There is persistent and progressive leaking of the intracellular components resulting in the elevated levels of enzymes (CPK) creatinine phosphokinase found in the laboratory investigations.

Prevention

There are no guidelines for prevention of Duchenne muscular dystrophy.

Summary

Duchenne muscular dystrophy is a genetic disorder characterized by progressive muscle weakness and degeneration. It is an X-linked recessive disorder. Duchenne muscular dystrophy is one of the nine types of muscular dystrophies affecting people. Since the genetic mutation is X linked, the carriers are generally females and males are more often affected.

Patient Information

Duchenne Muscular Dystrophy is a recessive X linked disorder. The females are always carriers and males are the ones affected. The disease is seen in children of the age group 3 to 6 years.

This disease is extremely fatal as there is absolute lack of production of dystrophin protein in the muscles due to the deletion of the dystrophin gene on the X chromosome.

The disease starts manifesting symptoms like gradually worsening weakness of the muscles, first affecting the proximal and then the distal muscles. This destruction of muscles leads to limited movements. There is tendency to waddling gait and difficulty in walking, jumping, hoping etc. The calf muscles appear bulky but it is owing to pseudohypertrophy. The muscle strength is lost as protein is replaced by fat and collagen.

Early muscular degeneration eventually leads to movement restriction of these children. Mental retardation is seen in many of these children. Duchenne Muscular Dystrophy is a very disabling disease.

Slowly, as age advances, the children tend to have respiratory and cardiovascular complications and might need to be supported on a ventilator for respiratory support. This is the most dangerous complication for children making death imminent.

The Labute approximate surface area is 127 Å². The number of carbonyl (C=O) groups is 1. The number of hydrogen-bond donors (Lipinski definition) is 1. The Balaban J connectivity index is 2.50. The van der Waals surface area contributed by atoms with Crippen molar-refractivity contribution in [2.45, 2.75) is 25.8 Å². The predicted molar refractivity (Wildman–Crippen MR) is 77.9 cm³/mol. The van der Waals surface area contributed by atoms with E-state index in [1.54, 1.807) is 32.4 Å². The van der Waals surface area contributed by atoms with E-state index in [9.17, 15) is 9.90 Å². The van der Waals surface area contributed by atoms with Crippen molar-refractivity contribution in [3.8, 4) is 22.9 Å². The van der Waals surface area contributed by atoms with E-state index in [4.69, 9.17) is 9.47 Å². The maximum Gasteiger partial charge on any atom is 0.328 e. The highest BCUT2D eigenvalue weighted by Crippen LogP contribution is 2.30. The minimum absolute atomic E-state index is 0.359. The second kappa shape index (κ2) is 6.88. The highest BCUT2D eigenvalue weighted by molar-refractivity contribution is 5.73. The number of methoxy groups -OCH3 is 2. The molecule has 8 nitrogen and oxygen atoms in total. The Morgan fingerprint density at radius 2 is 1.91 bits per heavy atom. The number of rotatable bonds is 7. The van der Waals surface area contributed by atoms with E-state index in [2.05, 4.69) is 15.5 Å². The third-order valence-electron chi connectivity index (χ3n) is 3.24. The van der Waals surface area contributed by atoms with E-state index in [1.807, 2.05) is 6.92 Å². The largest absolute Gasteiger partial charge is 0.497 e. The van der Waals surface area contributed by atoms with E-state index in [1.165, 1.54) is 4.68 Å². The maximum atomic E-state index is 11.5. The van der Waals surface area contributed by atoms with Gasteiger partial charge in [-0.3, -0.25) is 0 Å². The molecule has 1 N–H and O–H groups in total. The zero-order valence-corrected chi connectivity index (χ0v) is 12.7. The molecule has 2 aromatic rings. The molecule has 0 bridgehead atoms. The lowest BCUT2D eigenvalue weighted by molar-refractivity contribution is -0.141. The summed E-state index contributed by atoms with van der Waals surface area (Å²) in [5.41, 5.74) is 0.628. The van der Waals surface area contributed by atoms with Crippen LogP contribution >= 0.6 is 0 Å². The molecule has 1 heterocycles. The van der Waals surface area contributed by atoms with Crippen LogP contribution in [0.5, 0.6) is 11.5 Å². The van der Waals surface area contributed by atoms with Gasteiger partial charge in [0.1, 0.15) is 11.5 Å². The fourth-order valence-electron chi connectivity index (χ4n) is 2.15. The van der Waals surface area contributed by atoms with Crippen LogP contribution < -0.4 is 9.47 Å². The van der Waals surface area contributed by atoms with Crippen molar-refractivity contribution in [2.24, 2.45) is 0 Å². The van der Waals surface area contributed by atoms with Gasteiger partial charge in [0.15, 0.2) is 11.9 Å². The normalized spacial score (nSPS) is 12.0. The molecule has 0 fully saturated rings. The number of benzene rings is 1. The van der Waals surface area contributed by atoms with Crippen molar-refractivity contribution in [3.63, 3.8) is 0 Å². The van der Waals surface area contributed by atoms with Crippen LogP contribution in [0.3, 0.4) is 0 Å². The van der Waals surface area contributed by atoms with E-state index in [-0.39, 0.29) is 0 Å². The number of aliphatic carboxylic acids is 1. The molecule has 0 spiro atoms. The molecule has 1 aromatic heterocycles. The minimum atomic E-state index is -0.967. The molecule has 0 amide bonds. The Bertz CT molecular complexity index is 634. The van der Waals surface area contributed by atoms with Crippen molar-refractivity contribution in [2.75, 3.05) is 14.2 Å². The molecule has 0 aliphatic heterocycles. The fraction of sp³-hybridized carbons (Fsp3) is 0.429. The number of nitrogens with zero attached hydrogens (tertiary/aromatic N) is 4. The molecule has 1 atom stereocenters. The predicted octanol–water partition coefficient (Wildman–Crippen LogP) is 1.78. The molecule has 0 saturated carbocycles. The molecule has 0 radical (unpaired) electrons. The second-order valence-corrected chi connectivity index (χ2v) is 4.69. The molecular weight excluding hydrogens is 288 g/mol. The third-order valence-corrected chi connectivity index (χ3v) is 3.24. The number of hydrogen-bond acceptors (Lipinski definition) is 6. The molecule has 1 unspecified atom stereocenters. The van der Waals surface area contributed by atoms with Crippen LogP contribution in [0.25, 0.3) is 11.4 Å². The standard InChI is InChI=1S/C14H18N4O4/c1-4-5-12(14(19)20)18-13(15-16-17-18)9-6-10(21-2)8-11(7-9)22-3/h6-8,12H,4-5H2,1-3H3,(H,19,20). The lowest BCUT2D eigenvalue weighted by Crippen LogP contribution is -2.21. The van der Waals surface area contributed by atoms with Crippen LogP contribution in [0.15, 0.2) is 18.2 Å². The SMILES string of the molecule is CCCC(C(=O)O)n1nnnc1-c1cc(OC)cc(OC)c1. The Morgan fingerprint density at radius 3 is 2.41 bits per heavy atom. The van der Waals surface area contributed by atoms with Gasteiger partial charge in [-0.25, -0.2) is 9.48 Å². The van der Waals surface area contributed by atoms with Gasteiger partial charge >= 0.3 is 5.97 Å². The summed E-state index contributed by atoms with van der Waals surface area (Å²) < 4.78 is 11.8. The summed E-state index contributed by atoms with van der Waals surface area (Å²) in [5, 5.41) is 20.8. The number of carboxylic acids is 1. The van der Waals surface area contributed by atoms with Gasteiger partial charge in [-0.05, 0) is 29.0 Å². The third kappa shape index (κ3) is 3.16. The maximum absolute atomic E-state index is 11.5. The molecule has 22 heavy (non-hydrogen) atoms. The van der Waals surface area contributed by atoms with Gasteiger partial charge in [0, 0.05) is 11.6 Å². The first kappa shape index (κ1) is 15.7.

Prognosis of patients suffering from Duchenne Muscular Dystrophy is poor as the patients live up to the age of 25 maximum. Certain recent advancements in medications and the appliances makes it possible for them to walk in to their 30’s.

Nonetheless, there is no cure for these children and only palliative treatment can be offered to prolong life. Steroids are the choice of medications given. Since it is a genetic mutation and passed on by the mother, people can avoid it by getting the child genetically tested prenatally. Carrier females should compulsorily rule out such abnormalities.

Counseling the parents about the disease transmission and the prognosis of the disease in children is a very important aspect of the treatment.

Exercise and physiotherapy are the mainstay of the treatment as they help prevention of contractures and ease out movements. Bedridden patients will worsen the disease, hence low force exercises should be continued always.

References

Article

  1. Dubowitz V. Muscle Disorders in Childhood. 2nd ed. Philadelphia, Pa: WB Saunders;1995: 34-132.
  2. Emery AE. Duchenne's muscular dystrophy. In: Oxford Monographs on Medical Genetics Series #24. 2nd ed. Oxford, United Kingdom: Oxford University Press;. 1993.
  3. González-Herrera L, Gamas-Trujillo PA, García-Escalante MG, Castillo-Zapata I, Pinto-Escalante D. Identifying deletions in the dystrophin gene and detecting carriers in families with Duchenne's/Becker's muscular dystrophy. Rev Neurol. Jan 16-31 2009;48(2):66-70
  4. Hoffman EP, Brown RH, Kunkel LM. Dystrophin: the protein product of the Duchenne muscular dystrophy locus. Cell. Dec 24 1987;51(6):919-28.
  5. Shapiro F, Specht L. The diagnosis and orthopaedic treatment of inherited muscular diseases of childhood. J Bone Joint Surg Am. Mar 1993;75(3):439-54.
  6. Prosser EJ, Murphy EG, Thompson MW. Intelligence and the gene for Duchenne muscular dystrophy. Arch Dis Child. Apr 1969;44(234):221-30
  7. Pane M, Lombardo ME, Alfieri P, D'Amico A, Bianco F, Vasco G, et al. Attention Deficit Hyperactivity Disorder and Cognitive Function in Duchenne Muscular Dystrophy: Phenotype-Genotype Correlation. J Pediatr. May 4 2012
  8. Thrush PT, Allen HD, Viollet L, Mendell JR. Re-examination of the electrocardiogram in boys with Duchenne muscular dystrophy and correlation with its dilated cardiomyopathy. Am J Cardiol. Jan 15 2009;103(2):262-5.
  9. Heckmatt JZ, Dubowitz V, Hyde SA, et al. Prolongation of walking in Duchenne muscular dystrophy with lightweight orthoses: review of 57 cases. Dev Med Child Neurol. Apr 1985;27(2):149-54.

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Last updated: 2019-07-11 20:24